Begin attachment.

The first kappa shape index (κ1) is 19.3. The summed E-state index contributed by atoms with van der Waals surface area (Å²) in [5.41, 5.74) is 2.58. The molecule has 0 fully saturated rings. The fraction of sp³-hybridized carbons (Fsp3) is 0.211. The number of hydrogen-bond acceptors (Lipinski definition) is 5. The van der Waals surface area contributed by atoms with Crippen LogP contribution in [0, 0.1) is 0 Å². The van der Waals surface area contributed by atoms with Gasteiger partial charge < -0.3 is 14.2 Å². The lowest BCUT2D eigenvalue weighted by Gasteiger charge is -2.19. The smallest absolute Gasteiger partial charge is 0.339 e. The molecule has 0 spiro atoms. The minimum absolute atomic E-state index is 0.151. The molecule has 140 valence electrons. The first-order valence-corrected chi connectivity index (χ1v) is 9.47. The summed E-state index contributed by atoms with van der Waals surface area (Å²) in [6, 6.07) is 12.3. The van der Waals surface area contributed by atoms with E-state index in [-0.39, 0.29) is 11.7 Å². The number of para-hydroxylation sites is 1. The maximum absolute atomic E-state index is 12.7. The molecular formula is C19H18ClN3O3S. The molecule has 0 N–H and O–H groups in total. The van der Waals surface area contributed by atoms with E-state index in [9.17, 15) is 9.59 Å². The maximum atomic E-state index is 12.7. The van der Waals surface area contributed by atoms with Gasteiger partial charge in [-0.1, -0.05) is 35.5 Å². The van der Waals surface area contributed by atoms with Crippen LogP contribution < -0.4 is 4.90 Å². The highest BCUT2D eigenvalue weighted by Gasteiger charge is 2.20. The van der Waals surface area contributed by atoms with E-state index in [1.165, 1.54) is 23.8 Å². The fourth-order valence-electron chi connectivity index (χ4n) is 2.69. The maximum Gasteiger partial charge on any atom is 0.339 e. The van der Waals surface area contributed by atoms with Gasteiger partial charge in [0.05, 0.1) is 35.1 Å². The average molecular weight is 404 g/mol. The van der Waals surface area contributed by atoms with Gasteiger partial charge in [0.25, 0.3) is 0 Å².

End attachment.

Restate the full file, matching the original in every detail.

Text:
The first kappa shape index (κ1) is 19.3. The summed E-state index contributed by atoms with van der Waals surface area (Å²) in [5.41, 5.74) is 2.58. The molecule has 0 fully saturated rings. The fraction of sp³-hybridized carbons (Fsp3) is 0.211. The number of hydrogen-bond acceptors (Lipinski definition) is 5. The van der Waals surface area contributed by atoms with Crippen LogP contribution in [0, 0.1) is 0 Å². The van der Waals surface area contributed by atoms with Gasteiger partial charge < -0.3 is 14.2 Å². The lowest BCUT2D eigenvalue weighted by Gasteiger charge is -2.19. The smallest absolute Gasteiger partial charge is 0.339 e. The molecule has 0 spiro atoms. The minimum absolute atomic E-state index is 0.151. The molecule has 140 valence electrons. The first-order valence-corrected chi connectivity index (χ1v) is 9.47. The summed E-state index contributed by atoms with van der Waals surface area (Å²) in [6, 6.07) is 12.3. The van der Waals surface area contributed by atoms with E-state index in [-0.39, 0.29) is 11.7 Å². The number of para-hydroxylation sites is 1. The maximum absolute atomic E-state index is 12.7. The molecular formula is C19H18ClN3O3S. The molecule has 0 N–H and O–H groups in total. The van der Waals surface area contributed by atoms with E-state index in [9.17, 15) is 9.59 Å². The maximum atomic E-state index is 12.7. The van der Waals surface area contributed by atoms with Gasteiger partial charge in [-0.1, -0.05) is 35.5 Å². The van der Waals surface area contributed by atoms with Crippen LogP contribution < -0.4 is 4.90 Å². The highest BCUT2D eigenvalue weighted by Gasteiger charge is 2.20. The van der Waals surface area contributed by atoms with E-state index in [1.165, 1.54) is 23.8 Å². The fourth-order valence-electron chi connectivity index (χ4n) is 2.69. The maximum Gasteiger partial charge on any atom is 0.339 e. The van der Waals surface area contributed by atoms with Gasteiger partial charge in [0.05, 0.1) is 35.1 Å². The average molecular weight is 404 g/mol. The van der Waals surface area contributed by atoms with Gasteiger partial charge in [0.25, 0.3) is 0 Å².